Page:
{ subscribe_url:'//blogs.loc.gov/share/sites/library-of-congress-blogs/inside_adams.php' }

Rubber bands

How to Make a Boys Aeroplane, The San Francisco Call - December 11, 1909

How to Make a Boys Aeroplane, The San Francisco Call – December 11, 1909

Childhood memories – airplanes that you would wind up and then let go and watch it fly; the sling shot made out of rubber bands or the car that ran on rubber band power.

Today you find rubber bands wrapped around your vegetables, around stacks of paper, or anything that you want to hold together as a group. This handy little item is used for so many different things – the only limit for its use is the limit of your imagination!

The rubber industry began with Thomas Hancock. In 1820 he patented India-rubber springs for various types of clothing. He also invented the rubber masticator – a machine with revolving teeth that tore up rubber scraps. These shredded bits adhered into a solid mass that could then be pressed into blocks or rolled into sheets. The masticator made rubber manufacture commercially practical.[1]

Things made from rubber at that time did not last. They had a tendency to melt in warmer weather. A young man with a boyhood fascination with rubber took up the challenge to make rubber usable. In 1839 Charles Goodyear accidentally discovered the vulcanization process (heating a rubber and sulphur mixture) that made the rubber tough but flexible. This process was patented in 1844.[2] The rubber band was first patented by Stephen Perry on this day, March 17, 1845 in London.[3]

Standards for the rubber band were established in the United States in 1925 by the Department of Commerce, Bureau of Standards. These standards detailed requirements for the number of bands per pound depending on the length of the band and the tensile strength and elongation of the bands.[4]

The rubber band was once the prominent product of the rubber factory, today it is but one product among many. Manufacturers of the rubber band now produce many other products like jar rings, pencil tips, erasers and finger cots (the rubber finger tips that help to flip through paper quickly).[5] The number of rubber bands sold in a year is not available at the item level today, but in 1901 it was estimated that the sales of rubber bands amounted to 400,000 gross or 57,000,000 single bands.[6]

Interested in learning more about the rubber band or what you can do with them? The unofficial rubber band website has some examples of items made with rubber bands as well as a recipe for making your own. Have some dandelions in your backyard? The book, The big stretch: the complete book of the amazing rubber band, explains how to make a rubber band using dandelion or milkweed plants.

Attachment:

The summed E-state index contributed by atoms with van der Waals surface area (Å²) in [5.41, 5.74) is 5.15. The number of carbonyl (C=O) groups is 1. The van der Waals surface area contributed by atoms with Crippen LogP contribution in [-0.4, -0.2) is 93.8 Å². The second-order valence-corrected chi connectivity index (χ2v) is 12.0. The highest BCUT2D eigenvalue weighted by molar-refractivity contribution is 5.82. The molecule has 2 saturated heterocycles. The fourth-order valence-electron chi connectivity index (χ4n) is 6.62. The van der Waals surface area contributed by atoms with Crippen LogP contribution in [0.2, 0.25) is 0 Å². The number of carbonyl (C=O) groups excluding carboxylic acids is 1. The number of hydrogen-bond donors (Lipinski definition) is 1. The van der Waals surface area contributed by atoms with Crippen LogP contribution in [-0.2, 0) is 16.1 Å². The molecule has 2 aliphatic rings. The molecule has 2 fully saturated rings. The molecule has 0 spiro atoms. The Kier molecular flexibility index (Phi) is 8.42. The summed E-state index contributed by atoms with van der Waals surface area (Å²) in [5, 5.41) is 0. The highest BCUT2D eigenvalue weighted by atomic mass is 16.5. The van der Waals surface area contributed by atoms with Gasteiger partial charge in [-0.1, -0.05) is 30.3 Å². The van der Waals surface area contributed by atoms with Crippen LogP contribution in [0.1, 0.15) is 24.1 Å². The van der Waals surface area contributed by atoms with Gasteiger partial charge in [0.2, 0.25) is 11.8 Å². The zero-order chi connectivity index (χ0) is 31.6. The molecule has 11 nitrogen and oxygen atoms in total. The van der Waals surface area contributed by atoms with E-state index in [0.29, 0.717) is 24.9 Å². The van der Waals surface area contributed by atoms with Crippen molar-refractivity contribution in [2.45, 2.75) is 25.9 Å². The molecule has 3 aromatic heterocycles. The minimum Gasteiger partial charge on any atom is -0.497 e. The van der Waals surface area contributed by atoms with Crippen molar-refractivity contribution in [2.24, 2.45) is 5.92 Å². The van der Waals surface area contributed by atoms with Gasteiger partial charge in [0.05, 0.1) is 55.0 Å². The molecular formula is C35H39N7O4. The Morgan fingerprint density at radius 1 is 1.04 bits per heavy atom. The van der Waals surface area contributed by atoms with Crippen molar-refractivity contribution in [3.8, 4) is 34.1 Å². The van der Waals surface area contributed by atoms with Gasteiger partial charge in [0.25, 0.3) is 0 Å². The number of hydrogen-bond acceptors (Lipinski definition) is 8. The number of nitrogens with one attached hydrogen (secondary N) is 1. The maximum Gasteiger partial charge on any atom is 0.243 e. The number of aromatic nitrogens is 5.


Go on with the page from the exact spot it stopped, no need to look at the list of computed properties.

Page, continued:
A search of the newspapers found in Chronicling America: Historic American Newspapers provides some interesting articles. The Library also has the journal Rubber Age from 1920 to 1976. The book, India rubber: its manufacture and use (1891), is available in the Library of Congress collection of books found within the Internet Archive. To discover other resources available here at the Library, try a subject search in our catalog for rubber bands or rubber industry.

Special thanks to my colleague, Ellen Terrell, for her assistance with this post.


[1] “Thomas Hancock.” World of Invention. Online. Thomson Gale, 2006. Reproduced in Biography Resource Center. Farmington Hills, Mich.: Gale, 2010. http://galenet.galegroup.com/servlet/BioRC Document Number: K1647000171 (Note: this is a subscription database and is available on-site at the Library of Congress or possibly at your local public library.)

[2] “Charles Goodyear.” World of Invention. Online. Thomson Gale, 2006.
Reproduced in Biography Resource Center. Farmington Hills, Mich.: Gale, 2010. http://galenet.galegroup.com/servlet/BioRC Document Number: K1647000157 (Note: this is a subscription database and is available on-site at the Library of Congress or possibly at your local public library.)

[3] Today in Science History: http://www.todayinsci.com/3/3_17.htm

[4] Circular of the United States Bureau of Standards v. 284 (1925) p. 1-3.
LC Catalog Record: //lccn.loc.gov/sv89067265

[5] The Rubber age. New York : Gardner, Moffat Co., (1927) Vol. 21 (5) p239 and (1972) Vol. 104 (7) p45.
LC catalog record: //lccn.loc.gov/19012858

[6] Chronicling America, Hopkinsville Kentuckian, May 07, 1901
//chroniclingamerica.loc.gov/lccn/sn86069395/1901-05-07/ed-1/seq-2/

One Comment

  1. Maya
    April 7, 2010 at 3:30 pm

    Thanks for the brief history in rubber and the additional resources.

Add a Comment

This blog is governed by the general rules of respectful civil discourse. You are fully responsible for everything that you post. The content of all comments is released into the public domain unless clearly stated otherwise. The Library of Congress does not control the content posted. Nevertheless, the Library of Congress may monitor any user-generated content as it chooses and reserves the right to remove content for any reason whatever, without consent. Gratuitous links to sites are viewed as spam and may result in removed comments. We further reserve the right, in our sole discretion, to remove a user's privilege to post content on the Library site. Read our Comment and Posting Policy.

Required fields are indicated with an * asterisk.